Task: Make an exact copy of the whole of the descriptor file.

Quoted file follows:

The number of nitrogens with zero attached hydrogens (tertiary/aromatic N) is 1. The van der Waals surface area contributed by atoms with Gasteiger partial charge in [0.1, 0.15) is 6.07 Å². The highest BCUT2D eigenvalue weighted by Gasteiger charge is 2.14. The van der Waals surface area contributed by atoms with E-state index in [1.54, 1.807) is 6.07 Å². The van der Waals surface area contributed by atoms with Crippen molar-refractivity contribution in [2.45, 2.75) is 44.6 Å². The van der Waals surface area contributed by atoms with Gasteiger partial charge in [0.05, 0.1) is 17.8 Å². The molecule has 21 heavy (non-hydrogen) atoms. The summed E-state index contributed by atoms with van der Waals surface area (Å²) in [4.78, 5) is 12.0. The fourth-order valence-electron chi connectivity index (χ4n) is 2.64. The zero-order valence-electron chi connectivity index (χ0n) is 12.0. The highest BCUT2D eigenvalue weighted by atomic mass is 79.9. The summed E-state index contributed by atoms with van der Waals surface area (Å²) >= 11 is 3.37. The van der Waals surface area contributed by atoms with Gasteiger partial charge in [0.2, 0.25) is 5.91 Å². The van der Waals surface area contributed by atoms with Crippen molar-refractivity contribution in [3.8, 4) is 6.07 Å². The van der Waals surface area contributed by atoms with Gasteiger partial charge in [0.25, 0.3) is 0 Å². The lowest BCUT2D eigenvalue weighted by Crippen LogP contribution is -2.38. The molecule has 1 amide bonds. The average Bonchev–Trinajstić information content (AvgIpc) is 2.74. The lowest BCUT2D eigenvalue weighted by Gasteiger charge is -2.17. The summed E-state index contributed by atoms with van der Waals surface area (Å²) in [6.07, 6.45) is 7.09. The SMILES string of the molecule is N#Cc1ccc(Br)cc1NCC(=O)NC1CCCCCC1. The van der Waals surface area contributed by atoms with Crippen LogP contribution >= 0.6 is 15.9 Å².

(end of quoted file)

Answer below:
The number of nitrogens with zero attached hydrogens (tertiary/aromatic N) is 1. The van der Waals surface area contributed by atoms with Gasteiger partial charge in [0.1, 0.15) is 6.07 Å². The highest BCUT2D eigenvalue weighted by Gasteiger charge is 2.14. The van der Waals surface area contributed by atoms with E-state index in [1.54, 1.807) is 6.07 Å². The van der Waals surface area contributed by atoms with Crippen molar-refractivity contribution in [2.45, 2.75) is 44.6 Å². The van der Waals surface area contributed by atoms with Gasteiger partial charge in [0.05, 0.1) is 17.8 Å². The molecule has 21 heavy (non-hydrogen) atoms. The summed E-state index contributed by atoms with van der Waals surface area (Å²) in [4.78, 5) is 12.0. The fourth-order valence-electron chi connectivity index (χ4n) is 2.64. The zero-order valence-electron chi connectivity index (χ0n) is 12.0. The highest BCUT2D eigenvalue weighted by atomic mass is 79.9. The summed E-state index contributed by atoms with van der Waals surface area (Å²) >= 11 is 3.37. The van der Waals surface area contributed by atoms with Gasteiger partial charge in [0.2, 0.25) is 5.91 Å². The van der Waals surface area contributed by atoms with Crippen molar-refractivity contribution in [3.8, 4) is 6.07 Å². The van der Waals surface area contributed by atoms with Gasteiger partial charge in [0.25, 0.3) is 0 Å². The lowest BCUT2D eigenvalue weighted by Crippen LogP contribution is -2.38. The molecule has 1 amide bonds. The average Bonchev–Trinajstić information content (AvgIpc) is 2.74. The lowest BCUT2D eigenvalue weighted by Gasteiger charge is -2.17. The summed E-state index contributed by atoms with van der Waals surface area (Å²) in [6.07, 6.45) is 7.09. The SMILES string of the molecule is N#Cc1ccc(Br)cc1NCC(=O)NC1CCCCCC1. The van der Waals surface area contributed by atoms with Crippen LogP contribution >= 0.6 is 15.9 Å².